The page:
Murder At St Marmaduke’s #33f&g

For any new readers – if you need to find out what’s gone on in the first 32 chapters, you can read them here rather than going through every blog post I’ve ever written.

But for the first five parts of Chapter 33, I’m afraid you’ll have to find those on my blog – look for posts #33a through #33e (which are very easy to spot, as they’re the last five posts I’ve written).

And now for two more sections. Hope you enjoy reading them as much as I’ve enjoyed writing and editing them.

Chapter 33

Wednesday 13th November 1985: 12.00 – 13.00

Section (f)

Clarissa dropped the telephone receiver back onto its cradle, and began to breathe for what seemed like the first time since that liquid voice had said, ‘How can I help you?’

God! So like Miss —


‘Shut up!’

Oh! She turned towards the sitting-room door, which, she realised, had just swung open.


There was a pause, while she registered that her husband was looking at her with the kind of startled expression some men (young ones, mainly — take Joseph as an example) assumed when they met her for the first time; sort of, bunny crossed with hedgehog crossed with powerful lights heading towards them at a rate of knots.

‘I’m sorry, my dear?’ His voice matched his expression.

She hurried to him, and wrapped him in a huge embrace. ‘I’m so sorry, darling. I was totally somewhere else.’

He returned the hug, though more lightly, and they stood for a moment wrapped in each other. The feeling was like — like —

Like it should be between husband and wife. She felt tears begin to form.

‘I love you,’ she said.

He released her from his side of the hold, but held onto her arms lightly as she also drew back. ‘I love you too, my dear,’ he said, smiling the few inches down that constituted their difference in height. ‘And —’ he leaned forward and kissed her forehead ‘— I have been neglecting you far too much of late. That I should never do.’

Without saying anything, she drew him over to the settee. Pulling him down, she wrapped his arm around her shoulder and leaned against him. ‘That’s okay,’ she whispered then, the tears now not only formed, but trickling down her cheeks like salty, tickly raindrops. ‘I know you’re busy. I try not to mind too much.’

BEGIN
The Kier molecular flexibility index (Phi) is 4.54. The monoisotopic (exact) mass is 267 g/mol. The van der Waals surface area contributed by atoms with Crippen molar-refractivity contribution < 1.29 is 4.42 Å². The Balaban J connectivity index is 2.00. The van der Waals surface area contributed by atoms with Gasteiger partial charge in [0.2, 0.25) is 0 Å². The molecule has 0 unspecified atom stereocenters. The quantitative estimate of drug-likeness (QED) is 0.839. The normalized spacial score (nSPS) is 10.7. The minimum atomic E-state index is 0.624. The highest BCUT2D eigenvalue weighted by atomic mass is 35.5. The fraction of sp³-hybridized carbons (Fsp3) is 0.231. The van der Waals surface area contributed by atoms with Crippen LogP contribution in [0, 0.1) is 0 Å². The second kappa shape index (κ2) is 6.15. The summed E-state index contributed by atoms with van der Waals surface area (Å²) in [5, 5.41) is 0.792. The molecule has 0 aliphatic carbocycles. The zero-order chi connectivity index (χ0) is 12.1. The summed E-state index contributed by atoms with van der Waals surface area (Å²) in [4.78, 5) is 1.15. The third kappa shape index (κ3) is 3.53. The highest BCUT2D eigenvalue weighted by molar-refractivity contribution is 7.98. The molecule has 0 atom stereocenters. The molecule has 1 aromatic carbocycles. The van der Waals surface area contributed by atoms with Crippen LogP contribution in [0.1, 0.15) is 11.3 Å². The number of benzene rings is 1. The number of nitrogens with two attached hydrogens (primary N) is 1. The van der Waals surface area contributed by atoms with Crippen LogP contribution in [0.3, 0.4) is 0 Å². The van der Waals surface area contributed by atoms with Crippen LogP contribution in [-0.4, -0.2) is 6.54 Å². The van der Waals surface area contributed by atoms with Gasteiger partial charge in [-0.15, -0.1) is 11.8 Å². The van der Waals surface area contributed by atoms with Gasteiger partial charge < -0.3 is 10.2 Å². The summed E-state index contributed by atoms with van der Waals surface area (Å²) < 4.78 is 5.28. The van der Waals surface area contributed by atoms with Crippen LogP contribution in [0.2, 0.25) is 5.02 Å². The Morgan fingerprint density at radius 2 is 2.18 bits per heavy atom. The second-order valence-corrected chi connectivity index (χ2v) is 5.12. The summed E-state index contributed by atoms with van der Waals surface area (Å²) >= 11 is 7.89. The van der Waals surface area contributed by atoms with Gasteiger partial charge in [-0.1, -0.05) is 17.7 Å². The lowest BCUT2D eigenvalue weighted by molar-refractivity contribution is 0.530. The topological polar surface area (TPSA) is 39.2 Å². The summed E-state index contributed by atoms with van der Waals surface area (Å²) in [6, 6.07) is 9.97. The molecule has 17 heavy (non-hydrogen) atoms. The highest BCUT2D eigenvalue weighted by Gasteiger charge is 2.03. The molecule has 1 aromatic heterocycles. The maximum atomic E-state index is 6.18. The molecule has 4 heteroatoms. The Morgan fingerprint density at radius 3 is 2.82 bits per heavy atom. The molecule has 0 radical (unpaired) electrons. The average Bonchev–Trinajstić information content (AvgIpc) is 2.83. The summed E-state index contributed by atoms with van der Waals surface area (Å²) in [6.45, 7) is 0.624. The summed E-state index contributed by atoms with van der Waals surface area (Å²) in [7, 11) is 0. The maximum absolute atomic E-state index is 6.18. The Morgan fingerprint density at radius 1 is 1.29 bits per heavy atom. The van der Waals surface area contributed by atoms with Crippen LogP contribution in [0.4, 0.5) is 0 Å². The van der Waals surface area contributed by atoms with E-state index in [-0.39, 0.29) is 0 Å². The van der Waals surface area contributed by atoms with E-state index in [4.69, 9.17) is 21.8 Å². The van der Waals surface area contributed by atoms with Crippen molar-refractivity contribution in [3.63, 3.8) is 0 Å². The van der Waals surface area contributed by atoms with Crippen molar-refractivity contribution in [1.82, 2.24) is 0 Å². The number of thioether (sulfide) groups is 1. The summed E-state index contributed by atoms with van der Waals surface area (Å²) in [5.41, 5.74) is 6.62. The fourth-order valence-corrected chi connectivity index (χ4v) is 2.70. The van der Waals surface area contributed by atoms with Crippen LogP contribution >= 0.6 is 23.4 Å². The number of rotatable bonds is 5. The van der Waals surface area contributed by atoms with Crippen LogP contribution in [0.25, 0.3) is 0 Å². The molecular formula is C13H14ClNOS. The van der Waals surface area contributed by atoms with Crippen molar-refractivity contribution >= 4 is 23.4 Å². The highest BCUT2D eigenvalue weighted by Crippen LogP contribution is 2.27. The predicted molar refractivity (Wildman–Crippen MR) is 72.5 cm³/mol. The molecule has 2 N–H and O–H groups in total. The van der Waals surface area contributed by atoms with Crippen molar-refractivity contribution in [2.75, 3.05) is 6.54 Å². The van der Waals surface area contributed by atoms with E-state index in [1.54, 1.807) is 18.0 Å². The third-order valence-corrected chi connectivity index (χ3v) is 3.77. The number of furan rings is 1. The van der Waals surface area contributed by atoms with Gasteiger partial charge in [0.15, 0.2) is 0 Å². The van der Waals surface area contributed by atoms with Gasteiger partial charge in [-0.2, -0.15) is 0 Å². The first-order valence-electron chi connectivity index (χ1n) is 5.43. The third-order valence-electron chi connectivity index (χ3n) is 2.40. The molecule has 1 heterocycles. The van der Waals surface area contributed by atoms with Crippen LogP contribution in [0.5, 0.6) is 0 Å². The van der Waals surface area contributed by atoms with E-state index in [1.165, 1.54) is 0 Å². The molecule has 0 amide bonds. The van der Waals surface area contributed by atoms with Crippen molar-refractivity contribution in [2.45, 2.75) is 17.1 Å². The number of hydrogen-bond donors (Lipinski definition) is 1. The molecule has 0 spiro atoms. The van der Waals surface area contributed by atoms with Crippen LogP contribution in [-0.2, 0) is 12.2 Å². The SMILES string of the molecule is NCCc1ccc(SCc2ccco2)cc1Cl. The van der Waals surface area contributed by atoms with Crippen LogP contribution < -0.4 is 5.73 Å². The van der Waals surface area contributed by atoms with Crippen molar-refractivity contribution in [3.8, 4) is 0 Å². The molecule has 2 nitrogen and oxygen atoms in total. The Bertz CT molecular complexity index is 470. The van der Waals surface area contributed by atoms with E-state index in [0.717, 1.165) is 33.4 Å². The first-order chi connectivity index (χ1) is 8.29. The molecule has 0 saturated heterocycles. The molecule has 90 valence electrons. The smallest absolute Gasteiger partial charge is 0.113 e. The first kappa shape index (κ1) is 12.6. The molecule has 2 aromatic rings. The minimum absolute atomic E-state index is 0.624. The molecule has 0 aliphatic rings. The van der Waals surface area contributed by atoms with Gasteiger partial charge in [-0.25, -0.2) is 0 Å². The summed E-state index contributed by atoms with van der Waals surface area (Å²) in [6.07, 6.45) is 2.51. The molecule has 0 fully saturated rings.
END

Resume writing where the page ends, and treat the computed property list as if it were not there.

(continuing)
‘Far too busy, really,’ he replied, kissing her forehead again.

They sat in companionable silence, and then she said, ‘Frank — do you think it is all real?’

‘Hmm?’ He sounded surprised, but not as rabbity-hedgehogy as before.

‘What we were talking about earlier. Mabel Cartwright. And Hettie Foster. It’s been worrying me so much. Do you think that what those policemen said yesterday could be true?’

He leaned away from her slightly and stared into her eyes. Smiling again, he reached into his pocket and pulled out a handkerchief, then tenderly wiped the tears away. The gesture was so intimate, and so like the Frank she’d married, it nearly brought on a fresh fall.

‘You know, my dear,’ he said, and a thoughtful expression crossed his face, ‘I’ve been thinking over what you said earlier, and I think it possibly might be. Not so long ago, I would have dismissed the possibility outright. Quoted chapter and verse to show how God’s word belied the very idea. But I’m beginning, I think, to realise that there are more things in Heaven and on Earth than scripture can even begin to account for.’

She drew herself upright to stare at him. ‘What’s made you change your mind?’

He smiled yet again, and she realised that she hadn’t seen him smile so much for what seemed like years. ‘Oh — I’ve spent lots of time in contemplation these last couple of hours. Thinking over what you said about my “2,000-year-old book”.’

She gulped. ‘I — I didn’t want to break your faith, darling. Maybe I shouldn’t have said…’

‘No, no,’ he interrupted with a wave of his hand. ‘You were quite right, my dear. To be honest, it’s a conversation I’ve been having with myself for a while now, on the quiet, as it were. And —’ his eyes took on a faraway look ‘— I’ve also been wondering about other things, you know?’